That shrill whistle blew again and Grizzly Adams stood on the chair. He asked for the Prayer Warriors to join him. A war cry erupted from the crowd as they pounded on the tables with their fists and stomped their feet. That woke me up in a hurry. My spidy sense was in full alert. Two of the boys from our table got up and made their way to the front of the hall. If they started speaking in tongues, I was out of there. If snakes came out of a basket, I was out of there. If the image of Jesus appeared behind them, I was out of there. Nothing like that happened. The Prayer Warriors put on a skit about Adam and Eve in the garden of Eden. The closest thing to a snake was a neck tie borrowed from the Preacher to act in its place.

Our time at Bible Camp soon came to an end. The nuns and teacher had sent out a search and rescue team when we didn't come back from our walk and they stormed the hall looking for us. Grizzly Adams thanked us for joining them. The Bible Boys thanked us and all in all it was an enlightening experience. They weren't so different after all.

When we sat down at the table for dinner that night back at our cabin I thought about the different names that the Bible Camp used for their food. I looked at our food and decided to bring a little of what I learned at the Bible Camp to our table. I looked at Sr. Gertrude and asked her to please pass the Messiah Meatballs. Sr. G. looked at me and said, " They were all out of those at the local store, so I bought Mama Gina's instead." And I said, "Well then, pass those and some of that Sainted Spaghetti!"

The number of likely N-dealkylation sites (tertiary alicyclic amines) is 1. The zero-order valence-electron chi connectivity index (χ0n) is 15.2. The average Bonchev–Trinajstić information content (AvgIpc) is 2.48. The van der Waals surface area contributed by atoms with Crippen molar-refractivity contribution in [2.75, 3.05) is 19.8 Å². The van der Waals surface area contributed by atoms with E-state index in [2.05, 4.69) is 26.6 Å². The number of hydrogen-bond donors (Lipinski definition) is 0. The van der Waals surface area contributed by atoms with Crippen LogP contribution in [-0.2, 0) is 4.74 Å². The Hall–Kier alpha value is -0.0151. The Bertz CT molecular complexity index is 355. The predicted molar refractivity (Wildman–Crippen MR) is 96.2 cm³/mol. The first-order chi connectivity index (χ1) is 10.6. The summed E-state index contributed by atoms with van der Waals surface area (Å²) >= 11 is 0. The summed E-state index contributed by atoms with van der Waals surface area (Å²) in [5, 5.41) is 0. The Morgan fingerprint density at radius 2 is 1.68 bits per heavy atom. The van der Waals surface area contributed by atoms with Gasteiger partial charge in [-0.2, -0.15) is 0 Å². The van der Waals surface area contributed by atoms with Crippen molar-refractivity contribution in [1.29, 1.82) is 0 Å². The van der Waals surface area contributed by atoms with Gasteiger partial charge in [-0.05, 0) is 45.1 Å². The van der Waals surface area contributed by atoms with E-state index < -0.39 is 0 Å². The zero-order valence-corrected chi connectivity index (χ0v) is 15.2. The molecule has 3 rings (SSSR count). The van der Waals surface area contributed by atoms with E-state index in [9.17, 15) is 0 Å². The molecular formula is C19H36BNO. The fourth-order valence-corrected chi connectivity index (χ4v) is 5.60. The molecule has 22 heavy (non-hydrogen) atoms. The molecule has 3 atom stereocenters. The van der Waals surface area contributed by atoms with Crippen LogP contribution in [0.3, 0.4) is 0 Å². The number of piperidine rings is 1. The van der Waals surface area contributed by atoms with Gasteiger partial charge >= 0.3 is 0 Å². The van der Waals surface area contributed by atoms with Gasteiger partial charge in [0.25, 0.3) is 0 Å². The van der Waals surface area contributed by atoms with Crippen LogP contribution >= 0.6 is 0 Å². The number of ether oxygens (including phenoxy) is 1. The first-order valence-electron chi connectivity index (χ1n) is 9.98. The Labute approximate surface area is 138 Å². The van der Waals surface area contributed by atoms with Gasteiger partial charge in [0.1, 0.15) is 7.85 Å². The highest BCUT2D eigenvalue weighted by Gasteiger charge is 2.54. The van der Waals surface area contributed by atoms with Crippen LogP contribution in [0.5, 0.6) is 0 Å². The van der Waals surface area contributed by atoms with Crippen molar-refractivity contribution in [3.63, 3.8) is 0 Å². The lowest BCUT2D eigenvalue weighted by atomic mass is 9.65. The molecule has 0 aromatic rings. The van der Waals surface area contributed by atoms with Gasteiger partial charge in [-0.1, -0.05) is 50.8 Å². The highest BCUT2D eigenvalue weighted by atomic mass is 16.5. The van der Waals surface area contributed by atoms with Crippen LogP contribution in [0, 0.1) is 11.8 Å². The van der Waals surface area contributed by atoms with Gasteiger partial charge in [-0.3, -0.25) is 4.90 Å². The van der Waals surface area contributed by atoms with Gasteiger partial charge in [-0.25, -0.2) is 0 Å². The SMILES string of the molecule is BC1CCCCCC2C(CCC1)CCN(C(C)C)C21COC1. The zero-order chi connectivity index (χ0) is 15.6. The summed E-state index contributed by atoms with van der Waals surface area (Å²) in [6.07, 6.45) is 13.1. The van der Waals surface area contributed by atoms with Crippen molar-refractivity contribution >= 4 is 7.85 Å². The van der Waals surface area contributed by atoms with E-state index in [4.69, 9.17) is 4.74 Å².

the end . . .


Ida Claire said...

Are you sure about that?
A boys only bible camp....and no salt Peter?

buffalodickdy said...

You're demented... But it's my kind of demented.. Welcome to the congregation Sister! You tell a story a lot like I do.. Never lying, but always embellishing!

Anonymous said...

Did the Bible Camp also serve Hail Berries on top of the Penance Pancaces?
Little Brother

Candid Carrie said...

My cheeks hurt from laughing so hard, I can't stand this.

We always saved pennies for pagans and I'll be the price has gone up quite a bit, too. They were always pricey. But at recess we would play things like Red Rover Red Rover and then someone else would yell, let a pagan baby come over. And then instead of breaking the chain of arms, they would cradle and pray for what ever kid came running over which was usually a weaker, heavy set child who couldn't have broken the chain anyway.

Your bible series is fantabulous. Remember when they Catholics invented the sign of peace? That took all the emphasis away from the pagan babies.

Abby Normal said...

At our school the cost of a pagan baby adoption was five dollars. It would take the class about a month to fund one from our donations. The drama was whether you got a boy or a girl...! None of the girls liked to name the boy babies and vice versa. It was a secret vote. We wrote our suggestions on slips of paper and the teacher would tally them up and then announce the name. I always disguised my handwriting and put down the name of the boy who I secretly liked hoping it would be chosen so I could say his name out loud when we prayed for them every day.